Luigi De Donato was an impetuous and aggressive Argante, and produced a committed, full-blooded performance. The voice has a pleasing timbre, and De Donato displayed skill in varying delivery and embellishing the vocal line. It was a strong performance, although he occasionally lost focus during recitatives.

Federico Benetti played the Mago cristiano as down and out, who hung around outside the “The Spider” nightclub, offering advice and baseball bats to solve the crusaders’ problems. It was an amusing touch and worked well. Benetti’s bass has pleasing timbre, which he used effectively in the small role.

The soprano, Anna Bessi, dressed as a nightclub diva, played out her minor role as the Donna with style, and made the most of the part.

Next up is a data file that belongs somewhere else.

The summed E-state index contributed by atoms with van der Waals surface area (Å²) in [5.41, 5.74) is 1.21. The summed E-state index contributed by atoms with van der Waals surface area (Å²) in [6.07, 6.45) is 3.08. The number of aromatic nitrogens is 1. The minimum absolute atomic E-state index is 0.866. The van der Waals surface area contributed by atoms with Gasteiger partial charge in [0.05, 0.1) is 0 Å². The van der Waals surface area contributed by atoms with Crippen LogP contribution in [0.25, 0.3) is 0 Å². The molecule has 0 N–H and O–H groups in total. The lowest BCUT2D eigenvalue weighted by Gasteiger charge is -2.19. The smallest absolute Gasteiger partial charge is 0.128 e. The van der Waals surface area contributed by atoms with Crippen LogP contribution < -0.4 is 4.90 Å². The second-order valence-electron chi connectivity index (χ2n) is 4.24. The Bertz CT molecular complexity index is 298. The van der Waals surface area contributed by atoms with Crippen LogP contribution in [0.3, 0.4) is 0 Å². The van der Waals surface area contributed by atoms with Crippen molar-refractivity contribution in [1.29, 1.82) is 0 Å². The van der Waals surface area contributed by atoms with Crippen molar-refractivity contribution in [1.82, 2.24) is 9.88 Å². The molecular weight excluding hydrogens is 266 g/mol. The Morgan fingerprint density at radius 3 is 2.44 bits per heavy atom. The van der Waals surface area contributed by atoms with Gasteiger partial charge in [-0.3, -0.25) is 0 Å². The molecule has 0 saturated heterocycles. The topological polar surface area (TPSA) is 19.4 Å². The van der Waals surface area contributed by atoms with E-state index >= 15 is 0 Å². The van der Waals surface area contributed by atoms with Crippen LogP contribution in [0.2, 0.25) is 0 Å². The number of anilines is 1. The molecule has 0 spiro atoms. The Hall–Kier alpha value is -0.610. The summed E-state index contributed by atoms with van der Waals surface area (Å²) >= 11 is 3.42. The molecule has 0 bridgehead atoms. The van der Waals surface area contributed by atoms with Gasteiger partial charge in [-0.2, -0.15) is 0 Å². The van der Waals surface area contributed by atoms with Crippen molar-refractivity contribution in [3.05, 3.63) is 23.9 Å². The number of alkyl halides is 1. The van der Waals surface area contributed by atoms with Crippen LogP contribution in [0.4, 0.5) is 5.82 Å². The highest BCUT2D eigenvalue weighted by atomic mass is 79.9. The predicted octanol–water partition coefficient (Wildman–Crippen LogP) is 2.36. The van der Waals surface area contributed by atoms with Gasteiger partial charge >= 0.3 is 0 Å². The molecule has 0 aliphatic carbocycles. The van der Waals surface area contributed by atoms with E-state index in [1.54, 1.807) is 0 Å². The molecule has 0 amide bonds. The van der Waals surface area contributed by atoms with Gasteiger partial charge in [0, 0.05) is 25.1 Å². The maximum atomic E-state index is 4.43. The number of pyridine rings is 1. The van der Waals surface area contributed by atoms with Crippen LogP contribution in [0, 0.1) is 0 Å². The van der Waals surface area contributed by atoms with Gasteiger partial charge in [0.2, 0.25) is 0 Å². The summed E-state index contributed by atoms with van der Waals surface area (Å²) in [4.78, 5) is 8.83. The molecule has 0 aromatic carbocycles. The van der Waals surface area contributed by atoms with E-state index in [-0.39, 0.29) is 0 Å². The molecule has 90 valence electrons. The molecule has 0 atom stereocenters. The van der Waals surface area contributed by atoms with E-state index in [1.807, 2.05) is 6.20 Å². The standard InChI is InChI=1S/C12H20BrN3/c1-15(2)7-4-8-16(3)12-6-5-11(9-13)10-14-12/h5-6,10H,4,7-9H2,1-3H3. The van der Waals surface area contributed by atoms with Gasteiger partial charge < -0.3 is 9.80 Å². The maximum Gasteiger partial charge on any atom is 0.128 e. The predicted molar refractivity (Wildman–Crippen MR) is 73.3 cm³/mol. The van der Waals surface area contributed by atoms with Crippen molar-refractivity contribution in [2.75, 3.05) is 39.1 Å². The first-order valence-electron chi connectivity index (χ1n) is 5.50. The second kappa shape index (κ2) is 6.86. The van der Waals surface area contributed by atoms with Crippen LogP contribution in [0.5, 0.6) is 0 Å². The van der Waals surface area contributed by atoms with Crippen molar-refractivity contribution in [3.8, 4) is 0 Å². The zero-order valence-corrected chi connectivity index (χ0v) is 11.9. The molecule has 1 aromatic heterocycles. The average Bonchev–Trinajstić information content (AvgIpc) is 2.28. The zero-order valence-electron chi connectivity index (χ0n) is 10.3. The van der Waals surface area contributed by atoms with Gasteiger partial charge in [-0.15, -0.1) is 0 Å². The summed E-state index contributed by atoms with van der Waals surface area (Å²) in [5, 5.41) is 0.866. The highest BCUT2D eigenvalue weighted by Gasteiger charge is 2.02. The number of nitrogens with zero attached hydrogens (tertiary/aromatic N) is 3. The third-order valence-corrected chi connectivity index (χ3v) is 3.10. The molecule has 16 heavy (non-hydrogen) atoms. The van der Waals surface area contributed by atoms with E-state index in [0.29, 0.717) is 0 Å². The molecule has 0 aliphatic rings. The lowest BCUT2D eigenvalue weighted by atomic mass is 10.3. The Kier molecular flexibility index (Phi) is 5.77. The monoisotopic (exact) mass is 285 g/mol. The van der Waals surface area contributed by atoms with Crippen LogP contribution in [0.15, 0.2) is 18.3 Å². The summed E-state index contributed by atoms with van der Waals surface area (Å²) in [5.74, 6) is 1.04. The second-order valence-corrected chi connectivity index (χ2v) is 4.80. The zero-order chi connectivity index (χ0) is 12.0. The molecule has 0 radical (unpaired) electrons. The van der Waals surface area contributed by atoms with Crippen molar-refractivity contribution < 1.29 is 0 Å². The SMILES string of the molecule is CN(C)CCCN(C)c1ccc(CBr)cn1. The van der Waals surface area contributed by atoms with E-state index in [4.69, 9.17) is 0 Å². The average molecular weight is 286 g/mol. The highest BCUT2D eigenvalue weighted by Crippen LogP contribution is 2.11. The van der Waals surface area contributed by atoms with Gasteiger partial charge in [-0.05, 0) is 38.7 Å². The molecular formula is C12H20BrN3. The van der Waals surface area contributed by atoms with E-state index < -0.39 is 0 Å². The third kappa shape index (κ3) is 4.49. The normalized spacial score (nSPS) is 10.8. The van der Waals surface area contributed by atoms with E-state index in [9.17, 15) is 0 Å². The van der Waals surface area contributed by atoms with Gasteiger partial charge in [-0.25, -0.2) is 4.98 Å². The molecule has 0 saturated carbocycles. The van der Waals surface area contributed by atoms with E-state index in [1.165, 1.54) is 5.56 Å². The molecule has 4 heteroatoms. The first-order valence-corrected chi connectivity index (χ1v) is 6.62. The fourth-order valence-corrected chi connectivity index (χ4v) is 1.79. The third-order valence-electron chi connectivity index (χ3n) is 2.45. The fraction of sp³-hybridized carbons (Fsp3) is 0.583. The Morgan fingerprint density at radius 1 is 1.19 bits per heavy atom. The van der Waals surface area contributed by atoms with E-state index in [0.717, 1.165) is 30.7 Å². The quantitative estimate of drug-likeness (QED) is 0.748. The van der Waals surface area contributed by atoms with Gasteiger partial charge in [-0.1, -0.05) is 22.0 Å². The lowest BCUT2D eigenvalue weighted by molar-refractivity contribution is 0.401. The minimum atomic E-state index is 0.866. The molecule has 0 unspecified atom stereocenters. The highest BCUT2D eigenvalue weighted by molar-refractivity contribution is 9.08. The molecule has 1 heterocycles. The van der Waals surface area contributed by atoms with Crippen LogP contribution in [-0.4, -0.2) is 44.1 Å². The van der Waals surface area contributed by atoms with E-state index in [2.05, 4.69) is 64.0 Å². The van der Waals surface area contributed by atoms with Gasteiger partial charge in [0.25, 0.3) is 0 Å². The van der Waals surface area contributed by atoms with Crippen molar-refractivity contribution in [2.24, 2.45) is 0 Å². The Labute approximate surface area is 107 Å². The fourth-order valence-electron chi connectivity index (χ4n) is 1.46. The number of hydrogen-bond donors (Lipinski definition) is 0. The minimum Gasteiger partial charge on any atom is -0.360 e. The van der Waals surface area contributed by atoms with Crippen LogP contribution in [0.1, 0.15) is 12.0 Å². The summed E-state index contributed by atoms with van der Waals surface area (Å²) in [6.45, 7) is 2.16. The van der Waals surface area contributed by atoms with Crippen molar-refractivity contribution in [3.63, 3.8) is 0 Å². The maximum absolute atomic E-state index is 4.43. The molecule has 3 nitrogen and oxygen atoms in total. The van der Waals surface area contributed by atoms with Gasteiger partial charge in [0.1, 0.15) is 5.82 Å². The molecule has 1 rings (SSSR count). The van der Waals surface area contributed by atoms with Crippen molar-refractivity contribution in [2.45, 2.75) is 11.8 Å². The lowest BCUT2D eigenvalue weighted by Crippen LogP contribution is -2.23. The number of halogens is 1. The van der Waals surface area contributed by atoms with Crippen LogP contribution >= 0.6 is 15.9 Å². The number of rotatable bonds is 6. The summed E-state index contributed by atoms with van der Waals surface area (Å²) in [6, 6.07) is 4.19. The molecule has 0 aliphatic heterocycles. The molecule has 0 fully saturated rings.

Ottavio Dantone, conducting from the harpsichord, produced a subtle and detailed performance from the Accademia Bizantina orchestra, capturing the beautiful colorful textures of Handel’s score. Dynamic and rhythmic variations were always nicely controlled, and a sensitive balance was maintained between the stage and the pit. However, it was the bright glow and lightness of touch which Dantone elicited from the orchestra which defined the performance.

If not a perfect performance of “Rinaldo,” this was a production with so much to admire. The staging had its dubious moments, but overall did enough to keep the audience involved, and if the logic behind the unfolding drama was not always clear, it is no more than one can expect when the director decides to embark upon a “magic realistic” presentation, and some of the mise-en-scene were more than enough to compensate. It was, however, the musical side that really impressed, in a splendidly sung presentation, supported by an orchestra in good form.